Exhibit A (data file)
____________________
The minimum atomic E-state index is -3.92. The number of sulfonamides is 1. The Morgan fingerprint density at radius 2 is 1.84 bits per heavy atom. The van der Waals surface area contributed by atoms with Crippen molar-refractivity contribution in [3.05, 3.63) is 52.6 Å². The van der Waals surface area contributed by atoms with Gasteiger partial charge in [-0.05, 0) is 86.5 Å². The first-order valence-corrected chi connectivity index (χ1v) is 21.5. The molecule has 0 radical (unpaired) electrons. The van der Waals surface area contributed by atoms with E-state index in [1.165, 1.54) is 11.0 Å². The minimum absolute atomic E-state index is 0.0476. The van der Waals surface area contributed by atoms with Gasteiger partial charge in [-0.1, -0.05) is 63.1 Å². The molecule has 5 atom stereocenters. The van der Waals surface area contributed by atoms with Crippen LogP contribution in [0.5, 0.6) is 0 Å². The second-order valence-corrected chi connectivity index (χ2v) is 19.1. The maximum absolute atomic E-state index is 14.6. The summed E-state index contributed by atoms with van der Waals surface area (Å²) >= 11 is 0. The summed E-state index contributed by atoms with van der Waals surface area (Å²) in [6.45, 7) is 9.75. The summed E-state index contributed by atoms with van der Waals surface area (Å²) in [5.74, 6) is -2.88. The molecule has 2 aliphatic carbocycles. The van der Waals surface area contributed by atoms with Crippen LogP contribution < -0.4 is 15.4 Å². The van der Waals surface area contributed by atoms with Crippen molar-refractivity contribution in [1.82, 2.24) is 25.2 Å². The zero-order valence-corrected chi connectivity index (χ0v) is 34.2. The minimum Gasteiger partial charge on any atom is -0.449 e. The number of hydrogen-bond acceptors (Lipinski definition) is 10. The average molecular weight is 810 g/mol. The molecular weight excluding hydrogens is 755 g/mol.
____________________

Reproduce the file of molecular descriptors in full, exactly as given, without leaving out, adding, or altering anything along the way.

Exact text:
The minimum atomic E-state index is -3.92. The number of sulfonamides is 1. The Morgan fingerprint density at radius 2 is 1.84 bits per heavy atom. The van der Waals surface area contributed by atoms with Crippen molar-refractivity contribution in [3.05, 3.63) is 52.6 Å². The van der Waals surface area contributed by atoms with Gasteiger partial charge in [-0.05, 0) is 86.5 Å². The first-order valence-corrected chi connectivity index (χ1v) is 21.5. The molecule has 0 radical (unpaired) electrons. The van der Waals surface area contributed by atoms with E-state index in [1.165, 1.54) is 11.0 Å². The minimum absolute atomic E-state index is 0.0476. The van der Waals surface area contributed by atoms with Gasteiger partial charge in [-0.1, -0.05) is 63.1 Å². The molecule has 5 atom stereocenters. The van der Waals surface area contributed by atoms with Crippen LogP contribution in [0.5, 0.6) is 0 Å². The second-order valence-corrected chi connectivity index (χ2v) is 19.1. The maximum absolute atomic E-state index is 14.6. The summed E-state index contributed by atoms with van der Waals surface area (Å²) >= 11 is 0. The summed E-state index contributed by atoms with van der Waals surface area (Å²) in [6.45, 7) is 9.75. The summed E-state index contributed by atoms with van der Waals surface area (Å²) in [5.74, 6) is -2.88. The molecule has 2 aliphatic carbocycles. The van der Waals surface area contributed by atoms with Crippen LogP contribution < -0.4 is 15.4 Å². The van der Waals surface area contributed by atoms with Crippen molar-refractivity contribution in [1.82, 2.24) is 25.2 Å². The zero-order valence-corrected chi connectivity index (χ0v) is 34.2. The minimum Gasteiger partial charge on any atom is -0.449 e. The number of hydrogen-bond acceptors (Lipinski definition) is 10. The average molecular weight is 810 g/mol. The molecular weight excluding hydrogens is 755 g/mol.